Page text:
The Presidential Daily Brief


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    Semi-Identical Twins Are Double Delight for Geneticists

    An Australian brother and sister born in 2014 share the same DNA on their maternal side but just some of their father’s — the result of two sperm cells fertilizing one egg — according to a report yesterday in The New England Journal of Medicine. The sesquizygotic siblings are just the second-known case of semi-identical twins, and the first to be discovered in utero.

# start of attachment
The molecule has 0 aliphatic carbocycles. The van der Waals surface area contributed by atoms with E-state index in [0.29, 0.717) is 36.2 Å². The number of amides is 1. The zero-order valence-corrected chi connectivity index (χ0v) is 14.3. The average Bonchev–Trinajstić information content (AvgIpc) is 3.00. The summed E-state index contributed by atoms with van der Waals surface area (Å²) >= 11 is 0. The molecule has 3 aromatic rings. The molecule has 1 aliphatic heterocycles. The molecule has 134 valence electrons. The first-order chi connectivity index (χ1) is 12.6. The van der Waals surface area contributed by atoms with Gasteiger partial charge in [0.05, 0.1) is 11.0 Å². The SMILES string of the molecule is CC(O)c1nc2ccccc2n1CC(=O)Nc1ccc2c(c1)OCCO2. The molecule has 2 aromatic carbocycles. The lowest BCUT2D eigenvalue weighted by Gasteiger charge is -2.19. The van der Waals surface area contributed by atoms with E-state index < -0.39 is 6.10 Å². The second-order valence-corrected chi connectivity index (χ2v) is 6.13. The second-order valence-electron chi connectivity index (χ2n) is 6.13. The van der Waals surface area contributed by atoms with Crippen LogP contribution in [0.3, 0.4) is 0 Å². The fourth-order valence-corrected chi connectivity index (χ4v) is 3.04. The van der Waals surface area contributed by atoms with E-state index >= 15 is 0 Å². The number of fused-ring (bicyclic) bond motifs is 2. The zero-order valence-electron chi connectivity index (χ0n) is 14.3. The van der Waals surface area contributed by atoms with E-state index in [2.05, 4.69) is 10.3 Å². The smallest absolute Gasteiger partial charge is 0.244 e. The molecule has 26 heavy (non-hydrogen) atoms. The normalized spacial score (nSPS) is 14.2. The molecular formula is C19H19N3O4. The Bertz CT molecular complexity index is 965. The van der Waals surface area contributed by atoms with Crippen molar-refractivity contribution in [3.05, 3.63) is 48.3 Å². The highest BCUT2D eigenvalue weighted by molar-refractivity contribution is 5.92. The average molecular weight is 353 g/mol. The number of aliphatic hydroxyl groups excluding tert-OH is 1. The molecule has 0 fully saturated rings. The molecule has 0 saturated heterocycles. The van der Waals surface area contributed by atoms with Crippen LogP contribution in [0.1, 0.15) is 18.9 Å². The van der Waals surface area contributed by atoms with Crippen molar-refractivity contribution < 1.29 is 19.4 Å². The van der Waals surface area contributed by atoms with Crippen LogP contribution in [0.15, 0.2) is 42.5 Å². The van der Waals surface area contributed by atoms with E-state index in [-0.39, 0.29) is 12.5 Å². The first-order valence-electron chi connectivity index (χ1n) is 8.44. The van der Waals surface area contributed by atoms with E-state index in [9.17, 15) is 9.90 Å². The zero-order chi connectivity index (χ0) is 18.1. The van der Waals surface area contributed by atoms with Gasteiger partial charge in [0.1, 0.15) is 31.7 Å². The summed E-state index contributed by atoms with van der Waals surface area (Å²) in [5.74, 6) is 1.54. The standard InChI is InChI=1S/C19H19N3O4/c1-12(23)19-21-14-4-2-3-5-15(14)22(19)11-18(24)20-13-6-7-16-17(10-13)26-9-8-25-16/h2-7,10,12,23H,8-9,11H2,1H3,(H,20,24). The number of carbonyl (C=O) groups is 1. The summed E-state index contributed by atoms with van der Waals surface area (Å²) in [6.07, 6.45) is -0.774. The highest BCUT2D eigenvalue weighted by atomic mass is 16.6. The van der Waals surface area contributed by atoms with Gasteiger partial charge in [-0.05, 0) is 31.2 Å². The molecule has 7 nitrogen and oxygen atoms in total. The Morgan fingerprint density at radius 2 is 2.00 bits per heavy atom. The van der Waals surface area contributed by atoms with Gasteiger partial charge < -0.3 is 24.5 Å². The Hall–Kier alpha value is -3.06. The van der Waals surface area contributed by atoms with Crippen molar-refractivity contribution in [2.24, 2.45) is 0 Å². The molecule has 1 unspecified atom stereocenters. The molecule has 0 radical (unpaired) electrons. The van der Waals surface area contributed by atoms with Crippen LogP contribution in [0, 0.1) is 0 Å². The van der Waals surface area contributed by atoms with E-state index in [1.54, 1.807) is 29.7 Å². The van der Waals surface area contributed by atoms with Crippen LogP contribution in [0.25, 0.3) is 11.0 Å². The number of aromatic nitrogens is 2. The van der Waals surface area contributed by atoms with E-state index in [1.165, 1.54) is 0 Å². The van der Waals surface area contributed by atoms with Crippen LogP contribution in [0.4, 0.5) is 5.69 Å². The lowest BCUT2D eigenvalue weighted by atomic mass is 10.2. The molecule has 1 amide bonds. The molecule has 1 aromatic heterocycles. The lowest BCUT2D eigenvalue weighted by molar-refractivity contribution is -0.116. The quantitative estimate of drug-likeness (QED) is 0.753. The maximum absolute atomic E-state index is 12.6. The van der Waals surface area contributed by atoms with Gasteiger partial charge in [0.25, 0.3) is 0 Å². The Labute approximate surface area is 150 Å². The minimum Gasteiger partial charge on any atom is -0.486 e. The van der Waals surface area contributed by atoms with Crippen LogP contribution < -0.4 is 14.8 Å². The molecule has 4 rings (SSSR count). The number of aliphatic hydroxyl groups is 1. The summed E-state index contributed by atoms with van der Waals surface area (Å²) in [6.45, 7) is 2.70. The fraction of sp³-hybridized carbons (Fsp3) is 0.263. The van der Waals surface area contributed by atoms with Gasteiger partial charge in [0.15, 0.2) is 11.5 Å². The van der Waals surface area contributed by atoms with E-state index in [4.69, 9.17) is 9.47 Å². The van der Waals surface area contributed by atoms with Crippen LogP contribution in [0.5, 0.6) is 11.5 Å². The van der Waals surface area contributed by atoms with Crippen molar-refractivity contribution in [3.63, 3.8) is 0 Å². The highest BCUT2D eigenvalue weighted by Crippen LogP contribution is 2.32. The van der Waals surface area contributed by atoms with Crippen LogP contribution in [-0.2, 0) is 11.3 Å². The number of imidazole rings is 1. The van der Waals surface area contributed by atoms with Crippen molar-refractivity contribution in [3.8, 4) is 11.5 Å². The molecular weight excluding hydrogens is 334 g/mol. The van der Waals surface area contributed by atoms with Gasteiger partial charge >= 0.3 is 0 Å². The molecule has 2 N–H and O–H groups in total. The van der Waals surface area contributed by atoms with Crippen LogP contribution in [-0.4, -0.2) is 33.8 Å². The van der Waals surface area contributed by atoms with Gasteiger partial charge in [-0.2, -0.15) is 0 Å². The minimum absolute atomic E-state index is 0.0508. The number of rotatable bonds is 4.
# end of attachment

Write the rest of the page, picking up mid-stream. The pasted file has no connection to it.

Is there a health risk? Their “extraordinarily rare” genetics make the twins susceptible to an uncommon form of cancer, but doctors will be keeping a close eye on the pair.

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